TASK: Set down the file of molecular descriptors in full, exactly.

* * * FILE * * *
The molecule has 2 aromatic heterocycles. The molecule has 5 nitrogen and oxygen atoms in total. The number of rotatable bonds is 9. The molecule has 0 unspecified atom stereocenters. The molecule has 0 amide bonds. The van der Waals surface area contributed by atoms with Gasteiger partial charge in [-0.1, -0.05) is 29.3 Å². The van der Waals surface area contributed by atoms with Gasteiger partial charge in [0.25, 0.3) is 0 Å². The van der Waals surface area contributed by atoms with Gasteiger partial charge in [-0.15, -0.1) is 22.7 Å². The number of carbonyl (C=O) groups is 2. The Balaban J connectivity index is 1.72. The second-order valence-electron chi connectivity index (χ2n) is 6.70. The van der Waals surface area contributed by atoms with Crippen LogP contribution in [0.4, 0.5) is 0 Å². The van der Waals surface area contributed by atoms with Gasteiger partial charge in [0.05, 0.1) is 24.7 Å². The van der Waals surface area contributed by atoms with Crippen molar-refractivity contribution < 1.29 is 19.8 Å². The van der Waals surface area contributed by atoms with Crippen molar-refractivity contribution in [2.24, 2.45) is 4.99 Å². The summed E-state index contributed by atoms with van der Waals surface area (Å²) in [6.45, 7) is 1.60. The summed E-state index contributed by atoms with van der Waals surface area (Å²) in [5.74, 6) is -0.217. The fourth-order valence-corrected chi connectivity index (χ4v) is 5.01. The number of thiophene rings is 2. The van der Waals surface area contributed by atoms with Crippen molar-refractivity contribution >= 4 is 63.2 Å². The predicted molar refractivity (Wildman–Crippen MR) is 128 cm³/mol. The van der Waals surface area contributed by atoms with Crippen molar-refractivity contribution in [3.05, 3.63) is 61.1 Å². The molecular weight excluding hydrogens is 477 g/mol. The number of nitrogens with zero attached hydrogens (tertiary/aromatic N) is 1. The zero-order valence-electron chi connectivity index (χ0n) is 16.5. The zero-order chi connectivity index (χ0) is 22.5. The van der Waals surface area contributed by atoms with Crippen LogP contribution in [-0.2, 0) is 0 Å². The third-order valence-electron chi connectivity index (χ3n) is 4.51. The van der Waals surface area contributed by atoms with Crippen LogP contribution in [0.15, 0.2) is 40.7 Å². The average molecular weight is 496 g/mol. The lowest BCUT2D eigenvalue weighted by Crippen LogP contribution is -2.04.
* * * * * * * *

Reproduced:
The molecule has 2 aromatic heterocycles. The molecule has 5 nitrogen and oxygen atoms in total. The number of rotatable bonds is 9. The molecule has 0 unspecified atom stereocenters. The molecule has 0 amide bonds. The van der Waals surface area contributed by atoms with Gasteiger partial charge in [-0.1, -0.05) is 29.3 Å². The van der Waals surface area contributed by atoms with Gasteiger partial charge in [0.25, 0.3) is 0 Å². The van der Waals surface area contributed by atoms with Gasteiger partial charge in [-0.15, -0.1) is 22.7 Å². The number of carbonyl (C=O) groups is 2. The Balaban J connectivity index is 1.72. The second-order valence-electron chi connectivity index (χ2n) is 6.70. The van der Waals surface area contributed by atoms with Crippen LogP contribution in [0.4, 0.5) is 0 Å². The van der Waals surface area contributed by atoms with Gasteiger partial charge in [0.05, 0.1) is 24.7 Å². The van der Waals surface area contributed by atoms with Crippen molar-refractivity contribution < 1.29 is 19.8 Å². The van der Waals surface area contributed by atoms with Crippen molar-refractivity contribution in [2.24, 2.45) is 4.99 Å². The summed E-state index contributed by atoms with van der Waals surface area (Å²) in [6.45, 7) is 1.60. The summed E-state index contributed by atoms with van der Waals surface area (Å²) in [5.74, 6) is -0.217. The fourth-order valence-corrected chi connectivity index (χ4v) is 5.01. The number of thiophene rings is 2. The van der Waals surface area contributed by atoms with Crippen molar-refractivity contribution >= 4 is 63.2 Å². The predicted molar refractivity (Wildman–Crippen MR) is 128 cm³/mol. The van der Waals surface area contributed by atoms with Crippen molar-refractivity contribution in [3.05, 3.63) is 61.1 Å². The molecular weight excluding hydrogens is 477 g/mol. The number of nitrogens with zero attached hydrogens (tertiary/aromatic N) is 1. The zero-order valence-electron chi connectivity index (χ0n) is 16.5. The zero-order chi connectivity index (χ0) is 22.5. The van der Waals surface area contributed by atoms with Crippen LogP contribution in [-0.2, 0) is 0 Å². The third-order valence-electron chi connectivity index (χ3n) is 4.51. The van der Waals surface area contributed by atoms with Crippen LogP contribution in [0.15, 0.2) is 40.7 Å². The average molecular weight is 496 g/mol. The lowest BCUT2D eigenvalue weighted by Crippen LogP contribution is -2.04.